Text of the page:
EPIC criteria question

Sonopath Forum

EPIC criteria question

I had a good question sent to me by one of my scanning clients today regarding using the EPIC criteria for MMVD:

“Hi Jacquie, I’m just trying to apply the findings [of EPIC ]regarding the use of Pimobendan in small dogs with heart murmurs that are asymptomatic for CHF.    

I had a good question sent to me by one of my scanning clients today regarding using the EPIC criteria for MMVD:

“Hi Jacquie, I’m just trying to apply the findings [of EPIC ]regarding the use of Pimobendan in small dogs with heart murmurs that are asymptomatic for CHF.    

Is my understanding correct that they need to fulfill ALL of the criteria listed?   i.e. unless they have a grade 3/6 murmur and VHS > 10 .5 then it is not worth doing the ultrasound to determine if treatment is warranted.”
In my opinion, an echo should be still performed even if VHS is normal as VHS is not a perfect test. Any thoughts?



I’m not a VHS fan so I will

I’m not a VHS fan so I will be skewed on this because I see it misinterpreted erroneously all the time… not on the measurement but on the clinical significance of the measurement. I believe an echo is a good idea on all heart murmurs to at least create a baseline, see if there is prolapse (which I would monitor more closely on rechecks), look at function and morphology in order to adequately manage that patient. A moderate to severe HCM without volume overload I would recheck in 3 months as I would a MV prolapse in similar normal volume case. Whereas a benign cat murmur I may not recheck at all or if minor LV hypertrophy maybe I recheck in a year. All of these scenarios may have a practitioner saying there is cardiomegaly on rad interpretation..and often is just overlying chest fat for example… a more common north american disease in pets than actual heart disease:)

Regarding the Epic study i will leave that to Peter’s paper dissecting ability but the latest I hear is that Pimo can be used in B2 vd with solid repeatable LA enlargement without traditional failure (wet lung with left cardiomegaly) and this is the criteria I use but there are many other factiors here and each heart is different.


The curbside guide that Peter contirbuted to deals wiht this as well plug plug…


However, I really despise the cardiology in a box concept and categorizing everything because there is a lot of subjective experience based value to treat certain patients and not all B2s (pimo possible cases) are created equal.

regarding non violume overload murmur cases, I think its dangerous to use pimo on B1 with normal LA size and that’s where the French got into trouble when pimo first came out in the late 90s in France and why USA took so long to get it approved and was very cautious because the practitioners were giving pimo and gettign sudden death, thought to be based on the marketing campaign at that time and I’m paraphrazing an ECVIM talk by Lombard many years ago, at heart murmurs without further studies (echo for example) other than maybe radiographs and there was no true volume overload. We all know people calling cardiomegaly inappropriately on rads and many mistake right heart enlargement owing to conformational or respiratory pressure issues for left sided disease. I get this all the time in mobile practice and they have their hand on the pimo bottle and I have to talk them out of it all the time when the la size is normal and there hapens to be some MR.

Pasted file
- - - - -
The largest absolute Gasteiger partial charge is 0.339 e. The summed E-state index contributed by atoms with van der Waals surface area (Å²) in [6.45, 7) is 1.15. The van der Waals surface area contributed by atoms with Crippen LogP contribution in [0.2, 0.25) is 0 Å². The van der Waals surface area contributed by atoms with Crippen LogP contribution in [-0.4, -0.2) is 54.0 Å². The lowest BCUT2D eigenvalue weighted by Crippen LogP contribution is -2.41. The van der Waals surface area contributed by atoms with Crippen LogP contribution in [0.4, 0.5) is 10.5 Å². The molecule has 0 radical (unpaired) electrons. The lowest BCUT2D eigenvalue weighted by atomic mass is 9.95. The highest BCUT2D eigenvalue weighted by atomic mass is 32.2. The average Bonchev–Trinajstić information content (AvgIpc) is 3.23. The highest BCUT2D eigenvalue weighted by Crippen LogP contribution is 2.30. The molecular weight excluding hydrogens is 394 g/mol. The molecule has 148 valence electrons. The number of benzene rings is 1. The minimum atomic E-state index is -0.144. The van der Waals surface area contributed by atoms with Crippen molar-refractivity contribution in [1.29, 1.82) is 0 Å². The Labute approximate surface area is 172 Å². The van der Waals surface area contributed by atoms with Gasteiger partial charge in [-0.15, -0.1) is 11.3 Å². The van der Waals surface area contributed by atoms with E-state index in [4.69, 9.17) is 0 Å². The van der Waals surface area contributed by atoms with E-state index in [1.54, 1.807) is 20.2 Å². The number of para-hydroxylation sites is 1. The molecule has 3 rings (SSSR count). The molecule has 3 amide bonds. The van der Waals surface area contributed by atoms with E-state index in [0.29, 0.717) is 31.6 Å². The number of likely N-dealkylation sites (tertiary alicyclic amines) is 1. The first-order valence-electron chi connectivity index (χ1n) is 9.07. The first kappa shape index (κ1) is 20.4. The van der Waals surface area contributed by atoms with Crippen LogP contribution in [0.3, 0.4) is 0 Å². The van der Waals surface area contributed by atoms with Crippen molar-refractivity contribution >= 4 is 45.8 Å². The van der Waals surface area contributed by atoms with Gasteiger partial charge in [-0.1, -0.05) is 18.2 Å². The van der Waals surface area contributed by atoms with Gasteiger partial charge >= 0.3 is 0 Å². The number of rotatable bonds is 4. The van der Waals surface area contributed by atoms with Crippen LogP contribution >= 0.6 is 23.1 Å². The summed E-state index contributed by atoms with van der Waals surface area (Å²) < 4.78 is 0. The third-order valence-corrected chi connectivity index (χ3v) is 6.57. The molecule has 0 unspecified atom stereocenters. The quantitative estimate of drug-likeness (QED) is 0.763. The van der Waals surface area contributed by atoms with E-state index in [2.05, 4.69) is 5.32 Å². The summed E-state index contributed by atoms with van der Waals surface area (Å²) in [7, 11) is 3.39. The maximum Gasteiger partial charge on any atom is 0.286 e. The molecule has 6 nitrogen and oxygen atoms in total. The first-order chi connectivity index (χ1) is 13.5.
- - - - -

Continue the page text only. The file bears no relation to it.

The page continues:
Then there’s the non cardiogenic pulmonary edema (NCPE) that gets triple therapy when its not a heart problem and I see a volume contracted LA as a result…

So moral of the story: echo it to be safe and assess the parameters mentioned above amongst others befoire looking for the pimo bottle and B2 and beyond is fair game for pimo and I nearly always couple it with at least low dose lasix to drop volume and pressures a bit and because I’m american we like ace-inhibitors and think they work so i may add that too:) and we may think they work because they are cheaper for us and makes us think we are helping and we may be right… or we may just be subject to years of subliminal marketing who knows any more as cardiologists are all over the map on when to use an ace-i… just go to a talk on ace-i at acvim cardio pathway and be a fly on the wall. Its always a good time:)

Sorry for the rant but lots of layers on this discussion.

Peter Im sure will be more eloquent:)


thanks, Eric for



thanks, Eric for joining in!!!

Yes, a mildly increased VHS does not always mean that there is really an enlargement present.  – I totally agree. But at leaset, the VHS is very sensitive, this means, a VHS <10.5 rules out enlargement with a very high likelyhood.

Re DMVD and EPIC: Yes, all criteria must be fulfilled. So, if the VHS is <10.5, Pimo is not indicated. Still, if you have a dog with a murmur and a low VHS, I would still recommend an echo, not because of Pimo, but to confirm the diagnosis and to rule out other diseases. You are basically right with your statement that dogs with DMVD and with a VHS<10.5 and murmurm <3/6 do not require Pimo and therefore you could leave out an echo – but just under the assumption that you already know that it is DMVD!!

EPIC made one thing clear: You cannot give PImo to a dog with preclinical DMVD without doing an echo.


best regards!





Thank you Peter and Eric!

Thank you Peter and Eric!

I would hate for this client to stop recommending echos for her patients based on VHS which I think she was getting at in her question.

Good to be clear that all critieria of EPIC needs to be met when recommending Pimo.


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